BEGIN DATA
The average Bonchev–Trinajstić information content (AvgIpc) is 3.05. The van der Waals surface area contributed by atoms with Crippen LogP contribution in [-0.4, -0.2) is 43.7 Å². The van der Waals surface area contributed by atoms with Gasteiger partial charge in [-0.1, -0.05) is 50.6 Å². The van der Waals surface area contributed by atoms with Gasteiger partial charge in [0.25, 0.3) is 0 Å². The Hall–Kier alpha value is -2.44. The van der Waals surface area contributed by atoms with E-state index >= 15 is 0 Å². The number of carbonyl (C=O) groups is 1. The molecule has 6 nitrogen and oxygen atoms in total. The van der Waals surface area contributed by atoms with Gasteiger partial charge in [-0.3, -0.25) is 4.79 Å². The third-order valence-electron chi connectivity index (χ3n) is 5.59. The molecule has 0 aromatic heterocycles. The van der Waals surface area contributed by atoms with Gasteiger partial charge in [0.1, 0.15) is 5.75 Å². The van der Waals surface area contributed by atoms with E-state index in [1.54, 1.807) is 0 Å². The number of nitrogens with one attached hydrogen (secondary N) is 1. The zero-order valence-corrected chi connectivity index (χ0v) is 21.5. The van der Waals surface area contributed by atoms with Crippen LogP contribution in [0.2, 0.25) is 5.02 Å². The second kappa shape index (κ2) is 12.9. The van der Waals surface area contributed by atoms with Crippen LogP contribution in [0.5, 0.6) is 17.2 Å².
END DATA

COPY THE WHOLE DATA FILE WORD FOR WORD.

The average Bonchev–Trinajstić information content (AvgIpc) is 3.05. The van der Waals surface area contributed by atoms with Crippen LogP contribution in [-0.4, -0.2) is 43.7 Å². The van der Waals surface area contributed by atoms with Gasteiger partial charge in [-0.1, -0.05) is 50.6 Å². The van der Waals surface area contributed by atoms with Gasteiger partial charge in [0.25, 0.3) is 0 Å². The Hall–Kier alpha value is -2.44. The van der Waals surface area contributed by atoms with E-state index >= 15 is 0 Å². The number of carbonyl (C=O) groups is 1. The molecule has 6 nitrogen and oxygen atoms in total. The van der Waals surface area contributed by atoms with Gasteiger partial charge in [-0.3, -0.25) is 4.79 Å². The third-order valence-electron chi connectivity index (χ3n) is 5.59. The molecule has 0 aromatic heterocycles. The van der Waals surface area contributed by atoms with Gasteiger partial charge in [0.1, 0.15) is 5.75 Å². The van der Waals surface area contributed by atoms with E-state index in [1.54, 1.807) is 0 Å². The number of nitrogens with one attached hydrogen (secondary N) is 1. The zero-order valence-corrected chi connectivity index (χ0v) is 21.5. The van der Waals surface area contributed by atoms with Crippen LogP contribution in [0.2, 0.25) is 5.02 Å². The second kappa shape index (κ2) is 12.9. The van der Waals surface area contributed by atoms with Crippen LogP contribution in [0.5, 0.6) is 17.2 Å².